Materials Matter: Roughness Measurement of Precision Gear Teeth

Shop Floor Profilometer

A profilometer is an instrument for measuring surface texture. Surface texture is separated by the instrument’s filter into its “waviness” (long wavelength) and its “roughness” (short wavelength). Here, this discussion focuses on the tooth’s roughness.

For shop floor measurements, a diamond-tip contact stylus profilometer is the appropriate instrument. There are a number of suitable instruments available from recognized profilometer manufacturers. A well-equipped profilometer system will include the contact head with an articulated holder, the controller/processer unit, and a data storage computer and/or printer. Also included with the profilometer should be spare styluses, calibration pads, and a clamping device. See Figure 1 for a schematic of a typical contact stylus profilometer. The skidded-type stylus is recommended when only roughness measurements will be taken. Handheld profilometer units are not recommended due to their inherent inaccuracy linked to the operator’s hand movement during measurement.

The instrument selected must be capable of making roughness measurements that can comply with ISO-4287 (1997), ISO-4288 (1998), and ISO-3274 (1996) standards. With experience and care, compliance to these international standards will ensure that measurements will be accurate and reproducible.

Measurement Standards

Surface texture filtration is a complex subject and is beyond the scope of this discussion. For those interested, ISO-16610 is a family of standards on this subject. Fortunately, for precision gears, a simple Gaussian filter meets the ISO requirements. As such, shop floor contact stylus profilometers should be equipped with and take measurements using an ISO-approved Gaussian filter.


  • ISO-4287 is the international standard for the definitions of surface roughness. For tooth flank roughness, Ra, Rz, and Rmr are key parameters to be specified and measured with precision gears.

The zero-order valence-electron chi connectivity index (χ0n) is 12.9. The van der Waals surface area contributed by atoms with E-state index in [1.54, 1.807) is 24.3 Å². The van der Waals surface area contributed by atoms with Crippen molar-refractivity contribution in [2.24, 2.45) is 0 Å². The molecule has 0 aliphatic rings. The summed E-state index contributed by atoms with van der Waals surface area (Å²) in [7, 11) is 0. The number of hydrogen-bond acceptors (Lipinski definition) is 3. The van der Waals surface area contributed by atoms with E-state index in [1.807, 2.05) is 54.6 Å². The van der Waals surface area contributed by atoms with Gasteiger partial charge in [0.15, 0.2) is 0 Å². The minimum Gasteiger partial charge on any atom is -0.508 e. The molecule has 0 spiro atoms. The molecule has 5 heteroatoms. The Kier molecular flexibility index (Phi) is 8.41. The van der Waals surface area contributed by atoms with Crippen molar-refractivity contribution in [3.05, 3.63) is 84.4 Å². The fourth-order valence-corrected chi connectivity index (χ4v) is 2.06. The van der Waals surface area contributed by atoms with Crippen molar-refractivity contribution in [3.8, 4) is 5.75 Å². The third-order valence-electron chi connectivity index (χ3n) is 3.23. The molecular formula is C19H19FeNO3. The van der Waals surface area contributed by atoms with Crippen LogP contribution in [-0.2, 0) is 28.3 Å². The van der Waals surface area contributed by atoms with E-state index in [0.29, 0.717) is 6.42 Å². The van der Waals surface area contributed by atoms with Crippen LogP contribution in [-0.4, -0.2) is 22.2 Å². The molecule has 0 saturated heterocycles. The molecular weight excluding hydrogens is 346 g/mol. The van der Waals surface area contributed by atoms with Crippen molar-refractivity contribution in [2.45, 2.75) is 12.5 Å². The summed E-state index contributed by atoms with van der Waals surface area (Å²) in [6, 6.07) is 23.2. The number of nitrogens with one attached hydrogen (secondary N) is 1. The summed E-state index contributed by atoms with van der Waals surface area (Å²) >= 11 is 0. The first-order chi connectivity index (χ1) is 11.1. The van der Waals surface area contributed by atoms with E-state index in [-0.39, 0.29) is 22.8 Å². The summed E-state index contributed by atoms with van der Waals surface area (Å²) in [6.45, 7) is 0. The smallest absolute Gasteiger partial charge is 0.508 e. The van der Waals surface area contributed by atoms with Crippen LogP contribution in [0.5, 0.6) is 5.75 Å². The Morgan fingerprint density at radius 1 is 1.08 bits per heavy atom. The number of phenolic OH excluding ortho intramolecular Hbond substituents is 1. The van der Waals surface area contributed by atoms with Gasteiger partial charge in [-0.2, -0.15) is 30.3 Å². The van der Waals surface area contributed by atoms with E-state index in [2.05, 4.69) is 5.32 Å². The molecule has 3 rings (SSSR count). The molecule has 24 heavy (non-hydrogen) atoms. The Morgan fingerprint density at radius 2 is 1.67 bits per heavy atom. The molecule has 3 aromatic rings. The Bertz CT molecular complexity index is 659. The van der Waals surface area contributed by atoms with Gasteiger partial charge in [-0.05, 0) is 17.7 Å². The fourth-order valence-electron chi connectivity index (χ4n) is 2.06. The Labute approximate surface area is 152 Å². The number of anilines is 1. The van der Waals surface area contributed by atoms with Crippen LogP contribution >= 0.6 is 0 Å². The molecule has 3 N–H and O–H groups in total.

• ISO-4288 is the international standard covering how to measure surface roughness. This standard establishes the setup requirements for the profilometer and the procedures on how to take the roughness measurements.
  • ISO-3274 is the international standard for defining the capabilities and requirements of contact stylus instruments and the stylus tips.

Combining the key elements of these three ISO standards can be consolidated into the simple reference chart inFigure 2 for precision gear roughness measurement. This chart shows the international standard for cutoff length (filter), evaluation length, cutoff ratio, and stylus tip size for the typical range of surface roughness found in precision gears. A chart such as this should be posted with all profilometer instruments in order to assure that measurements are taken consistently and correctly.

A properly equipped shop floor profilometer may look similar to Figure 3. Here, it is set up to measure a wind turbine planet tooth flank. Figure 4 shows the measurement results, following the ISO standards, of the superfinished wind turbine gear.

Profilometer Tip Analysis

The recommended profilometer is a rugged instrument capable of thousands of roughness measurements without developing problems and should require only annual or even bi-annual calibration to maintain functionality.

However, the diamond-tip styluses are the delicate components within the profilometer system. They will become dirty, worn, or damaged through regular use. Spare styluses are essential to maintain the capability of a profilometry system. Regularly scheduled checks of the stylus via a calibration pad measurement are the fastest way to verify its condition while on the shop floor. If a diamond tip is dirty, worn, or damaged, the measurement across the calibration pad will not match the pad’s roughness. Dirty, worn, or damaged tips will typically result in an inaccurately smooth roughness measurement, thus dangerously misleading. When this occurs, the stylus must be cleaned and retested. If this does not solve the problem, the stylus must be taken out of service for further investigation and possibly returned to the manufacturer for repair.

Figure 5, Figure 6, and Figure 7 show examples of the diamond-tip styluses and the associated calibration measurements.

Most precision gear roughness measurements require a 2-micron tipped stylus as per ISO. However, a 5-micron tip is permitted on surface roughness of Ra > 20 µin, provided that the larger tip size is noted, since the measured difference is small. Obviously, a 5-micron tip is much more durable compared to a 2-micron tip.


It has been shown that a diamond-tip contact stylus profilometer is capable of accurately and consistently measuring precision gear flank roughness by following the ISO-4287, ISO-4288, and ISO-3274 standards. With experience and care, this shop floor profilometer will consistently measure precision gear tooth flank roughness to verify compliance to design specification.



Mark Michaud President of REM Surface Engineering, is a leading expert in the field of isotropic superfinishing of engineered metal components. During his 35-year career at REM, he has worked in research, operations, sales, and management. Michaud has been granted over 100 patents, published numerous technical articles, and given lectures in the United States, Europe, and Asia. Mark has degrees in chemistry from Reed College and an MBA from the University of Hartford.
This article first appeared in January 2016 edition of Gear Solutions Magazine.  To view more on this Gear Solutions article, please click here.

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